This Friday, the Bay Area is getting its first real dousing of rain this season. While there’s no question the state needs the rain, there’s concern about a community already on edge: Pacifica.
In less than 48 hours, Pacifica’s tranquil waves could top 15 feet, as the National Weather Service has issued coastal flood and high surf advisories starting 3 a.m. Friday and lasting until 9 p.m. The agency has advised everyone to stay away from the water, especially near the cliffs.
However, the warnings are not so swell for those who live on the cliffs.
“With rain coming, I’m pretty sure more of this stuff is going to start breaking away like it always does,” said Pacifica’s Joe Toth, who used to live at 310 Esplanade. “When I lived in that apartment I used to hear the water when it would pound the cliff dace, and you could feel it shake the whole apartment – it was pretty intense.”
His former apartment building was evacuated and red-tagged last winter after a drone captured footage of the cliff falling apart.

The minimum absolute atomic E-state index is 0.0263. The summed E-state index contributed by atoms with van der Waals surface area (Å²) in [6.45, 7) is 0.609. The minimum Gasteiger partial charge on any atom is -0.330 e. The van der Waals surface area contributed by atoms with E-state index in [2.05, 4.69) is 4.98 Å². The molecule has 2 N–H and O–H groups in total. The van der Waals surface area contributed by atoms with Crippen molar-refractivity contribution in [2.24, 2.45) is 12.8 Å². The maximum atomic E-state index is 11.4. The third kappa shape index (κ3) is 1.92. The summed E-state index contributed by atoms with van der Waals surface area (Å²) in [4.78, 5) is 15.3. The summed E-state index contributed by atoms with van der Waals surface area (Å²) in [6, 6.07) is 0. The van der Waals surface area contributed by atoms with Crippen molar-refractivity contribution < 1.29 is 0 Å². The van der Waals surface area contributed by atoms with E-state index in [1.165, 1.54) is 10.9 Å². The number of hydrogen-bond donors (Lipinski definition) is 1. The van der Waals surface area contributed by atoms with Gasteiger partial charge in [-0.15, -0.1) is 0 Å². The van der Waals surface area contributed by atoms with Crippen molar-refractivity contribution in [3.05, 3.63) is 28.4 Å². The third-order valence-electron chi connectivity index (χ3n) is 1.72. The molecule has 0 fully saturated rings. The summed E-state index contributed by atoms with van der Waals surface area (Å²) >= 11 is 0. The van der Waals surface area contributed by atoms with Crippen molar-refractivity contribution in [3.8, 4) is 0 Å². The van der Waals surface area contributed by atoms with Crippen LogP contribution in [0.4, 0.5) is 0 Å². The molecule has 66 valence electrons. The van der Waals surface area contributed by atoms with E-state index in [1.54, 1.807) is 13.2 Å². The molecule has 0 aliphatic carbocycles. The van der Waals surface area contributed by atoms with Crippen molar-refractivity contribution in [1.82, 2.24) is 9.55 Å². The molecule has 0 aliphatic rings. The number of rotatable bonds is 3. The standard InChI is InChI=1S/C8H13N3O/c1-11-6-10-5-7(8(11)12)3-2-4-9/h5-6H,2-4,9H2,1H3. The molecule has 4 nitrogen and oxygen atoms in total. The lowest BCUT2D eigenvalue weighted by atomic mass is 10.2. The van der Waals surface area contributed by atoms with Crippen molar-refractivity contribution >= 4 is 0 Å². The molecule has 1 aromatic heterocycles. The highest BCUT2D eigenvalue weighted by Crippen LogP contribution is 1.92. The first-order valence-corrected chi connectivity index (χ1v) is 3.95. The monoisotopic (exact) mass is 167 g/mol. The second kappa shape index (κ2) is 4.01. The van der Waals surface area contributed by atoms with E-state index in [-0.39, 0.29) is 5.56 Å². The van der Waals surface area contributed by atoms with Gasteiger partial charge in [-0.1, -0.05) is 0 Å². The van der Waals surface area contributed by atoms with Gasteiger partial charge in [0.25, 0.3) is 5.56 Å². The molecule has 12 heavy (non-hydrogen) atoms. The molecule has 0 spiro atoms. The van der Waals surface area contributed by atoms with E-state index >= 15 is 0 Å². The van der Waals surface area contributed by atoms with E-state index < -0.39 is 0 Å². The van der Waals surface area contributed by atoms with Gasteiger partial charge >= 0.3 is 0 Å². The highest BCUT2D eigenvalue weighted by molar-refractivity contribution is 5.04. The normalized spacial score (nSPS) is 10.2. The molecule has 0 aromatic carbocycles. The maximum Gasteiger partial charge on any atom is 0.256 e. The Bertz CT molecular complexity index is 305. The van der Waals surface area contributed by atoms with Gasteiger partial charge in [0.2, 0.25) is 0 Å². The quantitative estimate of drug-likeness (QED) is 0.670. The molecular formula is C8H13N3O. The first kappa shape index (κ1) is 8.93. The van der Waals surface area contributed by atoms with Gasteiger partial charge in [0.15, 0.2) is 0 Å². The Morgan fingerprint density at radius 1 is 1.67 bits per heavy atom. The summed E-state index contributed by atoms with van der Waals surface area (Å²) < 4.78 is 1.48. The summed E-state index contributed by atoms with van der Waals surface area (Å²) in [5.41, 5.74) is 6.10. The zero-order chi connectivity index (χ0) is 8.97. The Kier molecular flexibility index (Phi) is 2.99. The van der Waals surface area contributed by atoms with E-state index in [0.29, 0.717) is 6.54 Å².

The apartments next door were so close to the edge that the owner chose to tear it down. The move actually created an ocean view for 15-year-old Anthony, who lives across the street.
“We can actually get a view of the ocean from our bedroom right there,” he said. However, he says the vistas aren’t worth it, and he and his family are moving to escape the erosion.
“Sooner or later it’s going to come back here, so we gotta go,” Anthony said.
Short term, however, the City of Pacifica is monitoring the weather.
“We are not expecting problems with the sea wall due to this weekend’s storms. We have staff on call who can respond should there be any problems,” Pacifica City Manager Lorie Tinfow said.
Wednesday, contractors completed repairs to one section of the promenade, which was damaged by last year’s El Nino storms. Repairs to that and part of the sea wall are expected to be done in about a month, according to Tinfow.
Monday evening, the City Council voted unanimously to go ahead on 12 repair projects, with a price tag of $3.3 million. Approximately $2.64 million will come from insurance coverage and grant funding, and the balance will come from City funds, according to Tinfow.
The total does not include replacing the northern section of the sea wall, damaged during last year’s El Nino. At this time, the City does not have cost estimates or a timeline for the new section. Officials are in talks with the U.S. Army Corp of Engineers to help design and fund the replacement section, originally built in 1984.